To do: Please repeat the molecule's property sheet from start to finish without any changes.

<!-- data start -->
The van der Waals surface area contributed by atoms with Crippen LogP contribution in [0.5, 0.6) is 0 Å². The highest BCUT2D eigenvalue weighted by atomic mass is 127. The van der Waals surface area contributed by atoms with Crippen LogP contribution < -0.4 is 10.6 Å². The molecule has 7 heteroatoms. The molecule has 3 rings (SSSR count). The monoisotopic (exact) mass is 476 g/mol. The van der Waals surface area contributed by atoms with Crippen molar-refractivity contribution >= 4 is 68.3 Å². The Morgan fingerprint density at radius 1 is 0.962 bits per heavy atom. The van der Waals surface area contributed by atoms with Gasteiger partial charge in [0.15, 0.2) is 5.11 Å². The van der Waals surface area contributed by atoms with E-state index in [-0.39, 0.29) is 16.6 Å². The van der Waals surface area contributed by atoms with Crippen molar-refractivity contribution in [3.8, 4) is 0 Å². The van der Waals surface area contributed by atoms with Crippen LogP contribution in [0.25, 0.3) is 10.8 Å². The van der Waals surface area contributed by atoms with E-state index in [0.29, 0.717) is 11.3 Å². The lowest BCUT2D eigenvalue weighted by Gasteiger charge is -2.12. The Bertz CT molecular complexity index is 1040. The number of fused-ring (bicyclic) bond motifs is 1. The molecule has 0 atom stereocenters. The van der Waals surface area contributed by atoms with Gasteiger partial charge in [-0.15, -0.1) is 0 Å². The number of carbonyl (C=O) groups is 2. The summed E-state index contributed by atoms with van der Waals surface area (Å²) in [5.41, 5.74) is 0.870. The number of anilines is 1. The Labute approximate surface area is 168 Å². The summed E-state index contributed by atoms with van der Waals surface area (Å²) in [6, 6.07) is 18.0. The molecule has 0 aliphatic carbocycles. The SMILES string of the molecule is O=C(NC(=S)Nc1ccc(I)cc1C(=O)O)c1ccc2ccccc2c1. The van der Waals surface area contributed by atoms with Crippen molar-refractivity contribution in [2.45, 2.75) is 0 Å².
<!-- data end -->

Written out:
The van der Waals surface area contributed by atoms with Crippen LogP contribution in [0.5, 0.6) is 0 Å². The highest BCUT2D eigenvalue weighted by atomic mass is 127. The van der Waals surface area contributed by atoms with Crippen LogP contribution < -0.4 is 10.6 Å². The molecule has 7 heteroatoms. The molecule has 3 rings (SSSR count). The monoisotopic (exact) mass is 476 g/mol. The van der Waals surface area contributed by atoms with Crippen molar-refractivity contribution >= 4 is 68.3 Å². The Morgan fingerprint density at radius 1 is 0.962 bits per heavy atom. The van der Waals surface area contributed by atoms with Gasteiger partial charge in [0.15, 0.2) is 5.11 Å². The van der Waals surface area contributed by atoms with E-state index in [-0.39, 0.29) is 16.6 Å². The van der Waals surface area contributed by atoms with Crippen molar-refractivity contribution in [3.8, 4) is 0 Å². The van der Waals surface area contributed by atoms with Crippen LogP contribution in [0.25, 0.3) is 10.8 Å². The van der Waals surface area contributed by atoms with E-state index in [0.29, 0.717) is 11.3 Å². The lowest BCUT2D eigenvalue weighted by Gasteiger charge is -2.12. The Bertz CT molecular complexity index is 1040. The number of fused-ring (bicyclic) bond motifs is 1. The molecule has 0 atom stereocenters. The van der Waals surface area contributed by atoms with Gasteiger partial charge in [-0.15, -0.1) is 0 Å². The number of carbonyl (C=O) groups is 2. The summed E-state index contributed by atoms with van der Waals surface area (Å²) in [5.41, 5.74) is 0.870. The number of anilines is 1. The Labute approximate surface area is 168 Å². The summed E-state index contributed by atoms with van der Waals surface area (Å²) in [6, 6.07) is 18.0. The molecule has 0 aliphatic carbocycles. The SMILES string of the molecule is O=C(NC(=S)Nc1ccc(I)cc1C(=O)O)c1ccc2ccccc2c1. The van der Waals surface area contributed by atoms with Crippen molar-refractivity contribution in [2.45, 2.75) is 0 Å².